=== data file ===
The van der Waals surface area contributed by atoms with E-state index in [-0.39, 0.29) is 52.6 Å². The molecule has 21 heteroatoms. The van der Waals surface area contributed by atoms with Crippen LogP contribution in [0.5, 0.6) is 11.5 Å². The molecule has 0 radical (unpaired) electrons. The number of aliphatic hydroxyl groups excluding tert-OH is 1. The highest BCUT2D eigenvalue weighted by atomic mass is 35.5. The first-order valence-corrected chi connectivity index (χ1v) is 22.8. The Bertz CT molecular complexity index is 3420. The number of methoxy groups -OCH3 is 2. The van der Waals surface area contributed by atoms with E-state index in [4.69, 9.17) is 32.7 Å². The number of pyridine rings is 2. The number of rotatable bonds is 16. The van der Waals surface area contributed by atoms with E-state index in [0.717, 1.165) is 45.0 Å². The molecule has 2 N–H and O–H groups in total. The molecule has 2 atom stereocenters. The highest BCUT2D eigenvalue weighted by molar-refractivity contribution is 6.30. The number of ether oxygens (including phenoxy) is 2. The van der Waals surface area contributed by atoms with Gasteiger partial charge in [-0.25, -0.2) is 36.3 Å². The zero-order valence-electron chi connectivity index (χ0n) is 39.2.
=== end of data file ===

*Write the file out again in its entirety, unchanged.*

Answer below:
The van der Waals surface area contributed by atoms with E-state index in [-0.39, 0.29) is 52.6 Å². The molecule has 21 heteroatoms. The van der Waals surface area contributed by atoms with Crippen LogP contribution in [0.5, 0.6) is 11.5 Å². The molecule has 0 radical (unpaired) electrons. The number of aliphatic hydroxyl groups excluding tert-OH is 1. The highest BCUT2D eigenvalue weighted by atomic mass is 35.5. The first-order valence-corrected chi connectivity index (χ1v) is 22.8. The Bertz CT molecular complexity index is 3420. The number of methoxy groups -OCH3 is 2. The van der Waals surface area contributed by atoms with E-state index in [4.69, 9.17) is 32.7 Å². The number of pyridine rings is 2. The number of rotatable bonds is 16. The van der Waals surface area contributed by atoms with E-state index in [0.717, 1.165) is 45.0 Å². The molecule has 2 N–H and O–H groups in total. The molecule has 2 atom stereocenters. The highest BCUT2D eigenvalue weighted by molar-refractivity contribution is 6.30. The number of ether oxygens (including phenoxy) is 2. The van der Waals surface area contributed by atoms with Gasteiger partial charge in [-0.25, -0.2) is 36.3 Å². The zero-order valence-electron chi connectivity index (χ0n) is 39.2.